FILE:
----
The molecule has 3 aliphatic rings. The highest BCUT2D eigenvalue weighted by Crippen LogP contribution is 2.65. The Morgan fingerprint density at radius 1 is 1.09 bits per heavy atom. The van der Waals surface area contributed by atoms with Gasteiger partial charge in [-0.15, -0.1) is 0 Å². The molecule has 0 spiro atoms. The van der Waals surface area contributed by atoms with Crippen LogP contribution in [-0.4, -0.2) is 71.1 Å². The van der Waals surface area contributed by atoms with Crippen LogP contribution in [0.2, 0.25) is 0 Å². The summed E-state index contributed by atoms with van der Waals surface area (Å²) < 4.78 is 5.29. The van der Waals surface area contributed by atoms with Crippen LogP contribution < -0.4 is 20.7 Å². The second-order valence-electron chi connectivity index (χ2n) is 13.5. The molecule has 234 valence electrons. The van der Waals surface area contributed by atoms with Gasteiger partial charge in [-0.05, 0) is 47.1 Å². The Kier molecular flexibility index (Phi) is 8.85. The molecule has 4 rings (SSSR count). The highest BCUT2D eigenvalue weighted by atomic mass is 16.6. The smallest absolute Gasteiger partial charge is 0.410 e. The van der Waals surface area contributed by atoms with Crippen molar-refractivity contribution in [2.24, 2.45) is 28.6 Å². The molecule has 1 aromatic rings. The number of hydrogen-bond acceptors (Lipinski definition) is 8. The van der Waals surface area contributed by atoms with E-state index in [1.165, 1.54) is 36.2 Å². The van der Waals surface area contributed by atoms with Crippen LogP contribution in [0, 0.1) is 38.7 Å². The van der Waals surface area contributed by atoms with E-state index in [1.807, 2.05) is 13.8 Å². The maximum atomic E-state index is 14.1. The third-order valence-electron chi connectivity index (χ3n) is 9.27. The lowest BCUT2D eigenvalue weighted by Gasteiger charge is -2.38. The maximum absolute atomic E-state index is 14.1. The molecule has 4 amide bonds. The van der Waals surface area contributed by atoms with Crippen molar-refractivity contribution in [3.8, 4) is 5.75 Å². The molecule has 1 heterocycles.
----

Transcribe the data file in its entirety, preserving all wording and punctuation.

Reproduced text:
The molecule has 3 aliphatic rings. The highest BCUT2D eigenvalue weighted by Crippen LogP contribution is 2.65. The Morgan fingerprint density at radius 1 is 1.09 bits per heavy atom. The van der Waals surface area contributed by atoms with Gasteiger partial charge in [-0.15, -0.1) is 0 Å². The molecule has 0 spiro atoms. The van der Waals surface area contributed by atoms with Crippen LogP contribution in [-0.4, -0.2) is 71.1 Å². The van der Waals surface area contributed by atoms with Crippen LogP contribution in [0.2, 0.25) is 0 Å². The summed E-state index contributed by atoms with van der Waals surface area (Å²) < 4.78 is 5.29. The van der Waals surface area contributed by atoms with Crippen LogP contribution < -0.4 is 20.7 Å². The second-order valence-electron chi connectivity index (χ2n) is 13.5. The molecule has 234 valence electrons. The van der Waals surface area contributed by atoms with Gasteiger partial charge in [-0.05, 0) is 47.1 Å². The Kier molecular flexibility index (Phi) is 8.85. The molecule has 4 rings (SSSR count). The highest BCUT2D eigenvalue weighted by atomic mass is 16.6. The smallest absolute Gasteiger partial charge is 0.410 e. The van der Waals surface area contributed by atoms with Crippen molar-refractivity contribution in [2.24, 2.45) is 28.6 Å². The molecule has 1 aromatic rings. The number of hydrogen-bond acceptors (Lipinski definition) is 8. The van der Waals surface area contributed by atoms with E-state index in [1.165, 1.54) is 36.2 Å². The van der Waals surface area contributed by atoms with Crippen LogP contribution in [0, 0.1) is 38.7 Å². The van der Waals surface area contributed by atoms with E-state index in [1.807, 2.05) is 13.8 Å². The maximum atomic E-state index is 14.1. The third-order valence-electron chi connectivity index (χ3n) is 9.27. The lowest BCUT2D eigenvalue weighted by Gasteiger charge is -2.38. The maximum absolute atomic E-state index is 14.1. The molecule has 4 amide bonds. The van der Waals surface area contributed by atoms with Crippen molar-refractivity contribution in [3.8, 4) is 5.75 Å². The molecule has 1 heterocycles.